DIY LED Stick Figure Costume

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Introduction: DIY LED Stick Figure Costume

About: I love combining software, electrical, and mechanical engineering to come up with unique and fun projects. I'm not a chef, but love to cook. Follow me on http://manganlabs.com and http://twitter.com/@manganla…

I'm going to show you how to build a simple LED stick figure costume. This project is super easy providing you have basic soldering skills. It was a huge hit in our neighborhood. I lost count of how many people said this was the best costume they had seen that night and how cool they thought it was. It seemed like every single house we went to had something to say about it.

I've seen other tutorials on how to do this but none detailed the LED connections the way I felt they needed to be detailed for beginners. Hopefully this makes it easy enough for anyone to complete this project in just a few hours.

Video of the final product can be seen above. Bonus video at the end of this Instructable!

Enjoy!

Step 1: Gather the Materials

The following materials are all that you need for this build:

  • Roll of LED lights (Amaz on)
  • Wood Embroidery Hoop (A m azon)
  • Male / Female "JST" Connectors (Am azon)
  • 12V Rechargeable Battery Pack (A mazon)
    • Note, if the power pack does not come with a DC jack as mine did, you can buy one from Amazo n here .
  • Toddler Sized Hoodie & Sweatpants (A mazon)
  • Electrical Tape for electrical connections

The power supply is the most expensive component. It is rechargeable and can be used for many other projects. If you want to go a bit cheaper, you can substitute the 12 VDC supply for a standard 9V battery. The 9V won't be as bright or last as long but it is still quite good for most needs. Note: The 12 VDC supply shown here was tested for 5 hours straight and was still shining bright!

The Embroidery Hoop helps to keep the head clearly "defined" as a circle.

Step 2: Gather the Tools

You need the following tools for this project:

  • Soldering Iron (and solder, flux, etc.)
  • Hot Glue
  • Wire Strippers / Cutters

Step 3: Cut the LED Strips

Cut the LED strips for the suite. You will be making a total of 5 strips which will eventually turn into 6 (will explain why later).

The length of your cuts will vary depending on the size of the outfit you have. The most important thing to remember is that LED strips have a "cut line" that is typically every 3 LEDs. It is clearly marked on the LED strips as a line or may contain "scissors" indicating the place to cut. You may have to cut your strips slightly short or long depending on where your cut-lines fall.

Cut the 5 strips to length using the hand drawn diagram. The longest strip will be the one that extends from the torso area up and around the head.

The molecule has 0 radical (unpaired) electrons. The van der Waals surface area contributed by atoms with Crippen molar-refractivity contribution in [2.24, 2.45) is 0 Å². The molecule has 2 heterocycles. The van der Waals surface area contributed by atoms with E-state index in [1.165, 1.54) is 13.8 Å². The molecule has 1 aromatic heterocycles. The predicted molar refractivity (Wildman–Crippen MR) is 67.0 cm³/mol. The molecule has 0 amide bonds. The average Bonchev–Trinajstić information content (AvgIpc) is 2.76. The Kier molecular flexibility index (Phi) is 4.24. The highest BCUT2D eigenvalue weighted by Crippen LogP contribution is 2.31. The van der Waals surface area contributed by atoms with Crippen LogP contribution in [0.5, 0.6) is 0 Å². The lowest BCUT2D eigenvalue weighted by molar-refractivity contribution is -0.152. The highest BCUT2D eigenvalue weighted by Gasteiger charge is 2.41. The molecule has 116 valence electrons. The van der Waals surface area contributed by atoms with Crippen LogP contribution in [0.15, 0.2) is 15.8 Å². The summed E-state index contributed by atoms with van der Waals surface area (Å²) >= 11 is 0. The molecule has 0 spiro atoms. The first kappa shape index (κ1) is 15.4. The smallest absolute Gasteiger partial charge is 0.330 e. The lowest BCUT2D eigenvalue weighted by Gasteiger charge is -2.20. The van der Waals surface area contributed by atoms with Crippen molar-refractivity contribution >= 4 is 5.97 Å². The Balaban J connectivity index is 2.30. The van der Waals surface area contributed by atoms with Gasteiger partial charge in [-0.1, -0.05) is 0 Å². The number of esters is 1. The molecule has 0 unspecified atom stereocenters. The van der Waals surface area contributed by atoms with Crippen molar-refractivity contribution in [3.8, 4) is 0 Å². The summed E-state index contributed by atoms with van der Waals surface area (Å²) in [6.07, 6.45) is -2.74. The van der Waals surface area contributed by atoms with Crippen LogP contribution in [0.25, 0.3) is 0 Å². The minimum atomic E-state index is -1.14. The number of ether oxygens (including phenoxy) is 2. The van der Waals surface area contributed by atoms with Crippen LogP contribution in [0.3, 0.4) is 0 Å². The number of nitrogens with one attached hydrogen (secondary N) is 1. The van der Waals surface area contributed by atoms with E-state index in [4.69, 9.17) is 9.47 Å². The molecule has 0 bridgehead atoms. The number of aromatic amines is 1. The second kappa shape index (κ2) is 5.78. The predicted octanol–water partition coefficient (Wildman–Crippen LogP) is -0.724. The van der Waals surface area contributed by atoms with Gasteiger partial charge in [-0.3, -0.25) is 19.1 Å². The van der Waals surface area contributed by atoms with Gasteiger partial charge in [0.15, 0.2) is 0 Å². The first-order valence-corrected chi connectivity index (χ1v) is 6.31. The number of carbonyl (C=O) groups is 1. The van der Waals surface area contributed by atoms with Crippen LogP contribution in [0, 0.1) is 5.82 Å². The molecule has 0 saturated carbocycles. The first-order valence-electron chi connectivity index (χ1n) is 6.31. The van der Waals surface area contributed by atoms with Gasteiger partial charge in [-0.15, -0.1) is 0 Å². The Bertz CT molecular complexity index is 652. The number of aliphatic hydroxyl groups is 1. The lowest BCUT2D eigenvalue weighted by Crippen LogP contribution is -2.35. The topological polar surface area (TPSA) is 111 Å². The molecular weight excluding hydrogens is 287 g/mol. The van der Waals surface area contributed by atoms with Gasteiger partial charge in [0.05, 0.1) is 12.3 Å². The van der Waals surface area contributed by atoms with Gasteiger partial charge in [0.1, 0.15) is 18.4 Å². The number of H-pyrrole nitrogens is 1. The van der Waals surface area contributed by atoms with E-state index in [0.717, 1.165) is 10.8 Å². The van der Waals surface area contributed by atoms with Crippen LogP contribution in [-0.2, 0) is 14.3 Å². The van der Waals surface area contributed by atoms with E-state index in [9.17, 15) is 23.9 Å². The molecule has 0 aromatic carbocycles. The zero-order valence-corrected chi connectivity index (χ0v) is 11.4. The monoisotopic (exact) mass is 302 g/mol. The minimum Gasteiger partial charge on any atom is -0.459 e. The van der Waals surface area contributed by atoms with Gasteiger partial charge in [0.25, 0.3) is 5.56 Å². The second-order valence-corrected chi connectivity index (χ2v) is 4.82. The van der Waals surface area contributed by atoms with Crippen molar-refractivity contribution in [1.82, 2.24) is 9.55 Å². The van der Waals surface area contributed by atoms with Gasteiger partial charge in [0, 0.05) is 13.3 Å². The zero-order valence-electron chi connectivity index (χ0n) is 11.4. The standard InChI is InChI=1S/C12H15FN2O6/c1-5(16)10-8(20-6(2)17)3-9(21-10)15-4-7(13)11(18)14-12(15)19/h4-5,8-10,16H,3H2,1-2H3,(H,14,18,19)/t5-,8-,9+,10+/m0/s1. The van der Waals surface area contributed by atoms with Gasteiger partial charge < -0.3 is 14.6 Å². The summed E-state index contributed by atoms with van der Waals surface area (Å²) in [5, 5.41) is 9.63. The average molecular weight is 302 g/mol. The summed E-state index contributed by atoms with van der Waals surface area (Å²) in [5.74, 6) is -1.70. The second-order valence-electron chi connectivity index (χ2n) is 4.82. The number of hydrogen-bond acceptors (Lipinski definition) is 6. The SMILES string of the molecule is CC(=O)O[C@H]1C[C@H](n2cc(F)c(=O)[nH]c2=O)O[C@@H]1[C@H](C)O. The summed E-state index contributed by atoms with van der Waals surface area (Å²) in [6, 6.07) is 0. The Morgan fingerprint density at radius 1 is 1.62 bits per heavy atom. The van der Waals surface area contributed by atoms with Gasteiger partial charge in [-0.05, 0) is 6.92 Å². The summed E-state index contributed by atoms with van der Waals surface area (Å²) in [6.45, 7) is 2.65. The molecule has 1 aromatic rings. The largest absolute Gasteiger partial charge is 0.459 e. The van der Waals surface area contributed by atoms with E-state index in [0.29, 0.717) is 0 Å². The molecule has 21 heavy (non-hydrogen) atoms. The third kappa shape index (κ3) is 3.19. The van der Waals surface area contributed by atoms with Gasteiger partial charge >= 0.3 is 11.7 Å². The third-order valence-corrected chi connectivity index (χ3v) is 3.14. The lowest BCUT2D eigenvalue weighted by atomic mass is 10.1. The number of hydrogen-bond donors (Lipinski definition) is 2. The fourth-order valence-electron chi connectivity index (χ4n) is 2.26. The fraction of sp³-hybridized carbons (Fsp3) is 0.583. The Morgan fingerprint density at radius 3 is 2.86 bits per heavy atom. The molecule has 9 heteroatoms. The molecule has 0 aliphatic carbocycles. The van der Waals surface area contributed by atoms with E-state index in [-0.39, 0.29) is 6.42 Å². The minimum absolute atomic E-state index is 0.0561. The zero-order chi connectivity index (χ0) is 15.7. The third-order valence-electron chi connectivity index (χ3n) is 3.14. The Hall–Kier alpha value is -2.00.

Step 4: Build the Pants

  1. Solder a wire to the positive connection on each of the two LED strips
  2. Twist and solder the two positive leads together
  3. Repeat the process for the two negative leads
  4. Attach a male or female JST connector to these leads (It doesn't matter which you use. You just need to use the opposite on the hoodie side)
  5. Secure the LED strips to the pants using the peel off tape from the LEDs and hot glue at the top where the wires meet the LED strips. The hot glue will pretty much ruin the pants unless you're willing to invest a lot of time getting it out. That said, it does an amazing job keeping the LED strips in place and attached to the suite. You might be able to get away with using just the LED strip tape, but I would be willing to bet that it won't hold up for long.

Step 5: Build the Hoodie

  1. Lay the arms in place on the hoodie
  2. Lay the center LED strip in place
  3. Cut the center LED strip where the arms meet (see photos)
  4. Solder the LED strips as shown in the hand drawn diagram
  5. Attach the LED strips using adhesive tape and hot glue as shown in the photos
  6. Insert wooden hoop to ensure proper fit. If needed, using hot-glue to hold hoop in place (I did not need to do this as it was a pretty tight fit)Wood
  7. Attach both the opposite JST connector AND two wires for power at the waste level point as shown in picture. Note: The DC power jack shown in this picture comes with the LED strip purchase.

Step 6: Power It Up

Connect the 12DC power source to the DC power jack and fire it up! If your connections are all good, it should immediately light up.

Step 7: Have Fun!

Once you're done have a blast! This costume was the hit of our neighborhood this year. Check out the reactions from the people in my video. Every house was like this! We had bus drivers and a pizza delivery guy stopping to say how great it was. Parents wanted to have their picture taken with him. It was so much fun and well worth the effort!

Make it Glow!

Participated in the
Make it Glow!

Formlabs Contest

Participated in the
Formlabs Contest

Halloween Costume Contest

Participated in the
Halloween Costume Contest

4 People Made This Project!

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41 Comments

0
TheFrankTurk
TheFrankTurk

6 years ago on Introduction

This is one of the great minimalist costume ideas of all time, and this is a great implementation/build.

Maybe I am the only one, but to me this is infinitely creepier than a zombie because it is so unreal and other-worldly.

0
siliconghost
siliconghost

Reply 6 years ago on Introduction